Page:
Mollisols Agricultural soils made highly productive due to a very fertile, organic- rich surface layer. climate and organisms ~7% ~22%
Oxisols Very old, extremely leached and weathered soils with a subsurface accumulation of iron and aluminum oxides. Commonly found in humid, tropical environments. climate and time ~8% ~.02%
Spodosols Acidic soils in which aluminum and iron oxides accumulate below the surface. They typically form under pine vegetation and sandy parent material. parent material, climate, and organisms ~4% ~4%
Ultisols Soils with subsurface clay accumulations that possess low native fertility and are often red hued (due to the presence of iron oxides). Found in humid tropical and subtropical climates. climate, time, and organisms ~8% ~9%
Vertisols Clayey soils with high shrink/swell capacity. During dry periods, these soils shrink and develop wide cracks; during wet periods, they swell with moisture. parent material ~2% ~2%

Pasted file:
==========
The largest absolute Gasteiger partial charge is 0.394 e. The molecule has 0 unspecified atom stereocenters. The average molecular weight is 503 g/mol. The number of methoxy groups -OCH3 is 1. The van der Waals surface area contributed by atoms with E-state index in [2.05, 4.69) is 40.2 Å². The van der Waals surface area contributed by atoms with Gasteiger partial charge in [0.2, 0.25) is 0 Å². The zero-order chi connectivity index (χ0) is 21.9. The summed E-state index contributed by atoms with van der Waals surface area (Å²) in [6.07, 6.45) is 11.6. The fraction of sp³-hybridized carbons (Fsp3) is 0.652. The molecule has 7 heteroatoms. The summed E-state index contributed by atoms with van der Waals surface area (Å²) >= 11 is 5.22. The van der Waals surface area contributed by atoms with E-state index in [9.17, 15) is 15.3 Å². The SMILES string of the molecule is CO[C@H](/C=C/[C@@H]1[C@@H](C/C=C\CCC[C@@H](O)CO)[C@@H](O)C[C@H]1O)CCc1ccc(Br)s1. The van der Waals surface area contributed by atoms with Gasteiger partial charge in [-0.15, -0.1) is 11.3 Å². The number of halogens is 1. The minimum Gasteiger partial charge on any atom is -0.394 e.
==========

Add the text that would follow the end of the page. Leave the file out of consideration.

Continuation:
Dominant soils of the Midwestern US

The soil orders found in the Midwest are:

  • Alfisols (al-fuh-sawls): Alfisols are widely distributed throughout the Midwest but are less prominent in the western portion.
  • Entisols (en-ti-sawls): Entisols are most concentrated in the Central Sands of Wisconsin and the Loess Hills of western Iowa. They can also be found sprinkled about parts of Wisconsin, the western half of Michigan’s Lower Peninsula, and northern Minnesota.
  • Histosols (his-tuh-sawls): As one would imagine, the Histosols are primarily clustered around the Great Lakes and can therefore be found in Michigan’s Upper Peninsula, northern Wisconsin, and northern Michigan.